How I Spent My Summer Vacation
For eight weeks last summer, I worked a fairly typical menial summer job at a large office supply store. During the job search, I favored this particular store to my other prospects; I had applied at two fishy-smelling grocery stores and three temp agencies that had all praised my typing speed and assured me they would not find me any work. The office store at least had a neutral smell and the work--by which I mean paychecks--would be fairly steady. In addition, before working there, I had actually liked going to this store. Let me stress "before working there".
This was my first corporate job and the first one where I actually had to wear a uniform. I was told to complement my company-issued polo shirt with black pants and shoes. Only after I was scolded for wearing the wrong kind of belt and undershirt did I learn that they had directives about those, too. The only mode of self-expression left open to me was through my socks, and that's only because my pants had long cuffs. Of course, the pièce de resistance of the uniform was the shirt, in all its brightly colored, two-sizes-too-big glory, which had embroidered upon it the name and slogan of the store. The slogan--and this is going to be giving away a lot, but screw anonymity--was "That was easy."
I'm not sure why they chose this particular slogan. It seems dangerous to me. First of all, the company's supposed commitment to deterring sexual harassment seems undermined by forcing all the nubile young women in its stores' employ to wear a common adjective associated with slutty girls embroidered upon their heaving bosoms. More importantly, it really tempted me to end each transaction, not by smiling "Thank you, have a nice day," but by looking contemptuously at the customer and sneering, "That was easy." I could really get into it. "God, a ream of paper? Is that it? This is so EASY. Why don't you challenge me, for pete's sake? Oh, you have a case of bottled water, too? HA! I LAUGH at bottled watter! Your puny purchase does NOTHING to tax my mighty resources!"
Still, I suppose the idea is to encourage customers to buy office supplies rather than, say, scale Mount Everest, by pointing out the relative ease of the former. Not that it's much easier, mind you, especially with me on the team. I was essentially given no training, so I didn't know where anything was; every time a customer asked me "Do you carry staples?" or "Where are the staples?" I had to call out to someone else working, repeating the question. Somehow everyone else knew immediately. "Back of aisle two on the lefthand side, between the barnacles and bayberries." Customers seemed to get annoyed with my bumbling "Uhhh, I don't know. Try aisle four, maybe? Wait, let me ask somebody else. Well, she looks busy. Hey, can you ask that guy over there? Yeah, he might know." Surely prospective purchasers of office-related equipment could not walk away from such a scenario thinking, "Wow, this trip to buy legal pads has really been a pinnacle of ease in my otherwise insurmountably difficult existence." My new method of customer assistance was to answer each query gunshot-quick with random aisle numbers, hoping I'd get it right by dumb luck.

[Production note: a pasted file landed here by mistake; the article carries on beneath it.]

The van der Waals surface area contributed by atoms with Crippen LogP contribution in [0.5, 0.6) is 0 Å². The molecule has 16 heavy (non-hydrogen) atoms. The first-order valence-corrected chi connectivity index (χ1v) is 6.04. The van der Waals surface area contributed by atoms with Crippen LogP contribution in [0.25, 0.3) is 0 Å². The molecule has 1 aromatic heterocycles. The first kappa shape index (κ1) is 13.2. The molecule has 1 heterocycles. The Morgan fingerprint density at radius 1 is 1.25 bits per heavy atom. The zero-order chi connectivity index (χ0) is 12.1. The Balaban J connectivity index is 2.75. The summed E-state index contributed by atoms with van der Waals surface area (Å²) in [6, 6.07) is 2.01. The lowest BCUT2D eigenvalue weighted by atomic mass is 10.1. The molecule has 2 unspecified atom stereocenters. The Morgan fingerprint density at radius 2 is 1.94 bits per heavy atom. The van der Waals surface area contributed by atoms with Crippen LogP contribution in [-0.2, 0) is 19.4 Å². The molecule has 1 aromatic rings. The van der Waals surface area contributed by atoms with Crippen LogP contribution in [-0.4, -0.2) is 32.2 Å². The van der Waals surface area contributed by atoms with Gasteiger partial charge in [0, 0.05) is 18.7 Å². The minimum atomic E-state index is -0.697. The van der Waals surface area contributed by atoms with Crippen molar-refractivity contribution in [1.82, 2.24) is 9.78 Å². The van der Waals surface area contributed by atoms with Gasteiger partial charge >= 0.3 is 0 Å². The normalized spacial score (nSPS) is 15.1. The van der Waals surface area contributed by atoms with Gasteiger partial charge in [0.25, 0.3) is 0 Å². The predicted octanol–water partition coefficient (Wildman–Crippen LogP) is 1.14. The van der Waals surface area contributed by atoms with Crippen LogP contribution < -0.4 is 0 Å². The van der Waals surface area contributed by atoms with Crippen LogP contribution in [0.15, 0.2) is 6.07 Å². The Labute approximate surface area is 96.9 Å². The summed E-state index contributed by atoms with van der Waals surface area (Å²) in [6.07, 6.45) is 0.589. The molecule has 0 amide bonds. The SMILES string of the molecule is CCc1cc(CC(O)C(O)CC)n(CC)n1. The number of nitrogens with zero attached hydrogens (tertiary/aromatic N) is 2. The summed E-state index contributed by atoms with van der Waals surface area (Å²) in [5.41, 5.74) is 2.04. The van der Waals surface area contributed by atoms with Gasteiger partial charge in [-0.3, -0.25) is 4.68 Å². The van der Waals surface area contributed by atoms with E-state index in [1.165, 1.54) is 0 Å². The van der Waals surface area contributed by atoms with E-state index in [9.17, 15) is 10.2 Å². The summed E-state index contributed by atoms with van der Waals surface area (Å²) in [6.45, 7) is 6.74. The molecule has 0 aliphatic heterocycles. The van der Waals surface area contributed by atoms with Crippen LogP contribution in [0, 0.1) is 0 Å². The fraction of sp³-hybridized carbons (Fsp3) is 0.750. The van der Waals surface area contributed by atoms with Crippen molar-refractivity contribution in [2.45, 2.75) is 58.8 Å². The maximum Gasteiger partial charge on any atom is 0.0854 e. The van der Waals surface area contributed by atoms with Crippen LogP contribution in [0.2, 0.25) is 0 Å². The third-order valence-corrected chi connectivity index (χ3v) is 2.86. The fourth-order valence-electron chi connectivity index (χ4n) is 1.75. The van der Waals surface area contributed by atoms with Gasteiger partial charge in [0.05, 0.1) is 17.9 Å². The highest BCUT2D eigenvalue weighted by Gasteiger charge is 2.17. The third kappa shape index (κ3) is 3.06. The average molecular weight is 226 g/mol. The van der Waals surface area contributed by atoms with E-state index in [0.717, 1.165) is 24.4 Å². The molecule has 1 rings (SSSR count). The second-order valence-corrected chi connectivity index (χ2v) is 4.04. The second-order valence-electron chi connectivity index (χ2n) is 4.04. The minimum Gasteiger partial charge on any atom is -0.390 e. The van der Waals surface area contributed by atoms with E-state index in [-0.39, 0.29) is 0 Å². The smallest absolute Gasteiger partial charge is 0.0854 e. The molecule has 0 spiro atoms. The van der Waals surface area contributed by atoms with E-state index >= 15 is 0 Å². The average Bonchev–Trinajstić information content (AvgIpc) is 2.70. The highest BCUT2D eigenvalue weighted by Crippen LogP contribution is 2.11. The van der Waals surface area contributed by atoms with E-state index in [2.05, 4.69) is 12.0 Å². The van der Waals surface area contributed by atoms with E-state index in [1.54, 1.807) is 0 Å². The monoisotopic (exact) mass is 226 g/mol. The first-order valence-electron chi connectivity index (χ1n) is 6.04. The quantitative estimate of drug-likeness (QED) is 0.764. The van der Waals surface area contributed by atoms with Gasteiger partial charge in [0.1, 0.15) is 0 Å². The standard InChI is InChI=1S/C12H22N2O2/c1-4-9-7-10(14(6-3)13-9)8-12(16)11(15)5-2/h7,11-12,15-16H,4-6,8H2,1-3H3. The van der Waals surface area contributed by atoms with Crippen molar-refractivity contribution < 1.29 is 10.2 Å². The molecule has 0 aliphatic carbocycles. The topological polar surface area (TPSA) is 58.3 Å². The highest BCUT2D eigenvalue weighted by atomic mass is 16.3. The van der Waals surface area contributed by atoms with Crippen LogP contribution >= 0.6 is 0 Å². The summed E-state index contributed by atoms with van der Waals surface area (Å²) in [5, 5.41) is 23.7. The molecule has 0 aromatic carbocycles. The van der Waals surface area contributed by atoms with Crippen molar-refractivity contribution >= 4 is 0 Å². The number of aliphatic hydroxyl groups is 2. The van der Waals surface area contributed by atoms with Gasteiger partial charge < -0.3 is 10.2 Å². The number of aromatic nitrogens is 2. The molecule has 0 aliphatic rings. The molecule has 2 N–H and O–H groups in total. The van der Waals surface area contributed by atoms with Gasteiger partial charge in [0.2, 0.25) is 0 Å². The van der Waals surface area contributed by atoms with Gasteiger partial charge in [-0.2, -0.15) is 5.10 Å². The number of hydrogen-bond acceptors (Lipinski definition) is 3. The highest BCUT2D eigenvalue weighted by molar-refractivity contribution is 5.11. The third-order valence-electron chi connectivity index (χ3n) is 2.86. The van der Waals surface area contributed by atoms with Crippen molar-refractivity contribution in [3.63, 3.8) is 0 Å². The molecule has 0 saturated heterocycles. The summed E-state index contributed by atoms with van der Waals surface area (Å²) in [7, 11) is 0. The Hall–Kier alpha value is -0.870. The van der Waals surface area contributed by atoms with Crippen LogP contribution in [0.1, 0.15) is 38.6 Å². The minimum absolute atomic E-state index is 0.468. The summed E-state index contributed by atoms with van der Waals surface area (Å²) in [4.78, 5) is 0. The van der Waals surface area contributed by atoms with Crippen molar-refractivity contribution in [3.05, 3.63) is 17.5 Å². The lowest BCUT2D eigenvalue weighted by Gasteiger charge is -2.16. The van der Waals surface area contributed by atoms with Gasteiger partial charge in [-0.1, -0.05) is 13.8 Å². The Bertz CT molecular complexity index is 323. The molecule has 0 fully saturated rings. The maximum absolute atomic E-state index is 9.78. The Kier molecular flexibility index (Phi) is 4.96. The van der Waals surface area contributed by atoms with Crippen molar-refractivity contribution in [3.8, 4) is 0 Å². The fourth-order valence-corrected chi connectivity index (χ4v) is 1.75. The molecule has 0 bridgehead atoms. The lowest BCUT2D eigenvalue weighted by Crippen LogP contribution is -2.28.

"Where are the calend--"
"Where do you have gl--"
"Aisle 5 in the back."
"North side of Aisle 92, under the troll hats."
The only time I was able to answer a locational query correctly was when the object in question was within my line of sight. Of course, if I could see it, the customer should have been able to see it, too; but somehow that didn't reduce the questioning. "Where are the..." was about half the time followed by "ink cartridges?", even though about six feet behind me at all times is a wall covered in various ink cartridges, with a giant sign above it screaming "INK CARTRIDGES." This made it something of a challenge to answer the question. "Are you blind?" doesn't tend to go over too well with the upper management. Usually I settled for gesturing behind me and saying "Over there." Pointing at a GIANT FRICKIN' WALL of ink cartidges is usually enough direction for most people, but at least one customer refused to rotate his eyeballs to follow my outstretched index finger in the usual human fashion. Instead, he continued staring at me and demanded "Over where?"
I sighed. "Bottom of aisle sixteen, between the brain coolant and bugbears." Pacified, the man wandered off on a fruitless quest, never to darken my register again.
That was easy.